Supreme Court to Decide if Title VII Protects LGBTQ Communities

Skip Sperry Blog Leave a Comment

On Monday, April 22, 2019, the United States Supreme Court agreed to hear three cases regarding whether Title VII of the Civil Rights Act protects the LGBTQ communities from discrimination based on sex.

The Act does not specifically mention sexual orientation, gender identity, or transgender status, but many appellate courts and the Equal Employment Opportunity Commission have read the prohibition against “sex” as covering these groups of people. Other appellate courts have insisted that the prohibition does not apply to these groups. The three cases, Altitude Express v. Zarda, Bostock v. Clayton County, Georgia, and R.G. & G.R. Funeral Homes Inc. v. EEOC, come from the 2nd, 11th, and 6th circuits, respectively. Zarda and Bostock deal with sexual orientation while R.G. & G.R. deals with transgender and gender identity.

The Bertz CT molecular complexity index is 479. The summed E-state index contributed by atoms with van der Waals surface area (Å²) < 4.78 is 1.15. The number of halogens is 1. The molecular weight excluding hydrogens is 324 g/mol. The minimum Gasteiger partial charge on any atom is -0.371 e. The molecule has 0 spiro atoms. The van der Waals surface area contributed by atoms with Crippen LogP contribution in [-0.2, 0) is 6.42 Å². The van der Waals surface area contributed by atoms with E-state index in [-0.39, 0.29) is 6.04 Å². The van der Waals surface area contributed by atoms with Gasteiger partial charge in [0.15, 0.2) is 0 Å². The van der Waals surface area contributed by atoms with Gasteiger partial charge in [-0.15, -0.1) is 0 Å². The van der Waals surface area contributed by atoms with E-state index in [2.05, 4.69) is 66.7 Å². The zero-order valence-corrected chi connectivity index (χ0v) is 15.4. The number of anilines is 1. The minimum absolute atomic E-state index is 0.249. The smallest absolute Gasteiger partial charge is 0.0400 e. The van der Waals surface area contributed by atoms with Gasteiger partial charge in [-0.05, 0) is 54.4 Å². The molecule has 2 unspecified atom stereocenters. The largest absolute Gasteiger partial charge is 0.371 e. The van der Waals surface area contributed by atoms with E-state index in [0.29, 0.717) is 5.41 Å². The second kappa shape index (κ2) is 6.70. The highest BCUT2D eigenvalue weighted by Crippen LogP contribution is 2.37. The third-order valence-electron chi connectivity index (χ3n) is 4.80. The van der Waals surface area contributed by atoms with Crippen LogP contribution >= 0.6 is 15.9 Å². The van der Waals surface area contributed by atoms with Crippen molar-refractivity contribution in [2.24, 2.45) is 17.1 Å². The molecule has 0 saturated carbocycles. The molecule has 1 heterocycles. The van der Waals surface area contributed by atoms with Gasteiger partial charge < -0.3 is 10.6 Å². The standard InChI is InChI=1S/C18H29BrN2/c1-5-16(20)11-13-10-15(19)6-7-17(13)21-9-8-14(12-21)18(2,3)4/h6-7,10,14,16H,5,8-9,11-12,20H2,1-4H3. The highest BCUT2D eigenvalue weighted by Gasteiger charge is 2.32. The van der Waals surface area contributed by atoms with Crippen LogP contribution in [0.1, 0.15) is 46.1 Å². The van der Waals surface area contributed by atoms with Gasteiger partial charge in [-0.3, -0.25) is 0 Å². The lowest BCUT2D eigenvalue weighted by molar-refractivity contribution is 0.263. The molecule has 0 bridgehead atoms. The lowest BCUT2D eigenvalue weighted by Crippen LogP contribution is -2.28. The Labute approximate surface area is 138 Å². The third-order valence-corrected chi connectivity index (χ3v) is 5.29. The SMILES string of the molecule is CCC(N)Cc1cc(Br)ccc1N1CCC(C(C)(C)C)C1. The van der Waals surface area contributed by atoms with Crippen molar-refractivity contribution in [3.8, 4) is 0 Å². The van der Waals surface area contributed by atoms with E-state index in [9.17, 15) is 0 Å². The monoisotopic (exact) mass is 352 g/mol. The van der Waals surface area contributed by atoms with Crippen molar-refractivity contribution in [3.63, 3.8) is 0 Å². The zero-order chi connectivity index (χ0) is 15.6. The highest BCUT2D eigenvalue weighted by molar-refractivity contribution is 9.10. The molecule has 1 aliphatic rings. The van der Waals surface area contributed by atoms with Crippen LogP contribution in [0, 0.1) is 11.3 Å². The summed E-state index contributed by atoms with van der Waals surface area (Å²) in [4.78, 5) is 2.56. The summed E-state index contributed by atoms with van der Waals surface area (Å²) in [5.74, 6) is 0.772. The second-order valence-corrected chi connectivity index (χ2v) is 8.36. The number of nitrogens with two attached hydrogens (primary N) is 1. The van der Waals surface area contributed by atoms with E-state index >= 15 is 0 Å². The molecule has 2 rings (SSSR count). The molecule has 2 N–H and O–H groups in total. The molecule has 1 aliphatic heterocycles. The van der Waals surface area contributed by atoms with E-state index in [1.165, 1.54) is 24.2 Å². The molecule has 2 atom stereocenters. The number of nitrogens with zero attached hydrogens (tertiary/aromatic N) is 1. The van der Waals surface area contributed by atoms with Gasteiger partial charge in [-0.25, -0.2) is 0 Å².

With many states and municipalities passing their own anti-discrimination laws that specifically prohibit LGBTQ discrimination, employers have been caught in the middle of trying to determine what, if any, legal obligations they have from city to city and state to state. For instance, while Idaho’s state anti-discrimination law does not specifically protect the LGBTQ communities from discrimination, several Idaho cities, including Boise, Coeur d’Alene, Pocatello, Idaho Falls, Ketchum, Moscow, Sandpoint, and others have passed ordinances that do specifically protect these communities from discrimination. If the Supreme Court holds that Title VII protects the LGBTQ communities, it could possibly resolve this compliance quagmire. If it finds that the term “sex” does not relate to these statuses, the morass will likely grow worse for employers. From a practical standpoint, many employers have already voluntarily “added the words” to keep from having to maintain different practices and policies from city to city, let alone from state to state.

We will keep you up to date on these three cases as they make their way to a decision by the Supreme Court. If you have any questions about this or any other legal topic, please feel free to contact our office.

Leave a Reply

Your email address will not be published. Required fields are marked *